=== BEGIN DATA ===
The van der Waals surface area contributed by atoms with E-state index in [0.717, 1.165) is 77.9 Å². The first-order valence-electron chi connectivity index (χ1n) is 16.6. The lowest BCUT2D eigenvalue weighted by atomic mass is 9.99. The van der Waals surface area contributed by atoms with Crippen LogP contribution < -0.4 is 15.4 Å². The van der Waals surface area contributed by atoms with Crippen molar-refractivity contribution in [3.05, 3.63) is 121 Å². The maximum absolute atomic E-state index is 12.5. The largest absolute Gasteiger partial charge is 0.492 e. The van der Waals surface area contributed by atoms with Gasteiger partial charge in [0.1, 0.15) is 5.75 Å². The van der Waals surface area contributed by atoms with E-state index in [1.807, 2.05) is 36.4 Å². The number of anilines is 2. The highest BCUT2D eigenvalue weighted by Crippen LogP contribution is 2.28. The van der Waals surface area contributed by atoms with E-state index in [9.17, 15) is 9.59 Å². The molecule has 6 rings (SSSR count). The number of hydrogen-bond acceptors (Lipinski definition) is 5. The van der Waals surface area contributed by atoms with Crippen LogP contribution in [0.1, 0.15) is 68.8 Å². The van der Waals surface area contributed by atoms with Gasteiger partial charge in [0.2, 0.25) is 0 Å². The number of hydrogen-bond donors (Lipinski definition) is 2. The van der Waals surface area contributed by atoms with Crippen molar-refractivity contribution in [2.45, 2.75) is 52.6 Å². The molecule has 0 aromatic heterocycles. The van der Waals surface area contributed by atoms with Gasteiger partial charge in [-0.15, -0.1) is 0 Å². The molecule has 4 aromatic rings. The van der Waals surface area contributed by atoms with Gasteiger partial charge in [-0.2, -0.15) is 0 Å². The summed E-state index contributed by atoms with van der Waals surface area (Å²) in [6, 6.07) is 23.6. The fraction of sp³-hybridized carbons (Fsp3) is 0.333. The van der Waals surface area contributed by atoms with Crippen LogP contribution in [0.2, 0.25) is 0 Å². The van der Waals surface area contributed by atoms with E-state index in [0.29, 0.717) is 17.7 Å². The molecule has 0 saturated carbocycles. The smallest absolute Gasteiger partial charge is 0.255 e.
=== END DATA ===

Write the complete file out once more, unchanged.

The van der Waals surface area contributed by atoms with E-state index in [0.717, 1.165) is 77.9 Å². The first-order valence-electron chi connectivity index (χ1n) is 16.6. The lowest BCUT2D eigenvalue weighted by atomic mass is 9.99. The van der Waals surface area contributed by atoms with Crippen LogP contribution < -0.4 is 15.4 Å². The van der Waals surface area contributed by atoms with Crippen molar-refractivity contribution in [3.05, 3.63) is 121 Å². The maximum absolute atomic E-state index is 12.5. The largest absolute Gasteiger partial charge is 0.492 e. The van der Waals surface area contributed by atoms with Gasteiger partial charge in [0.1, 0.15) is 5.75 Å². The van der Waals surface area contributed by atoms with E-state index in [1.807, 2.05) is 36.4 Å². The number of anilines is 2. The highest BCUT2D eigenvalue weighted by Crippen LogP contribution is 2.28. The van der Waals surface area contributed by atoms with E-state index in [9.17, 15) is 9.59 Å². The molecule has 6 rings (SSSR count). The number of hydrogen-bond acceptors (Lipinski definition) is 5. The van der Waals surface area contributed by atoms with Crippen LogP contribution in [0.1, 0.15) is 68.8 Å². The van der Waals surface area contributed by atoms with Gasteiger partial charge in [0.2, 0.25) is 0 Å². The number of hydrogen-bond donors (Lipinski definition) is 2. The van der Waals surface area contributed by atoms with Crippen molar-refractivity contribution in [2.45, 2.75) is 52.6 Å². The molecule has 0 aromatic heterocycles. The van der Waals surface area contributed by atoms with Gasteiger partial charge in [-0.15, -0.1) is 0 Å². The molecule has 4 aromatic rings. The van der Waals surface area contributed by atoms with Gasteiger partial charge in [-0.2, -0.15) is 0 Å². The summed E-state index contributed by atoms with van der Waals surface area (Å²) in [6, 6.07) is 23.6. The fraction of sp³-hybridized carbons (Fsp3) is 0.333. The van der Waals surface area contributed by atoms with Crippen LogP contribution in [0.2, 0.25) is 0 Å². The van der Waals surface area contributed by atoms with E-state index in [0.29, 0.717) is 17.7 Å². The molecule has 0 saturated carbocycles. The smallest absolute Gasteiger partial charge is 0.255 e.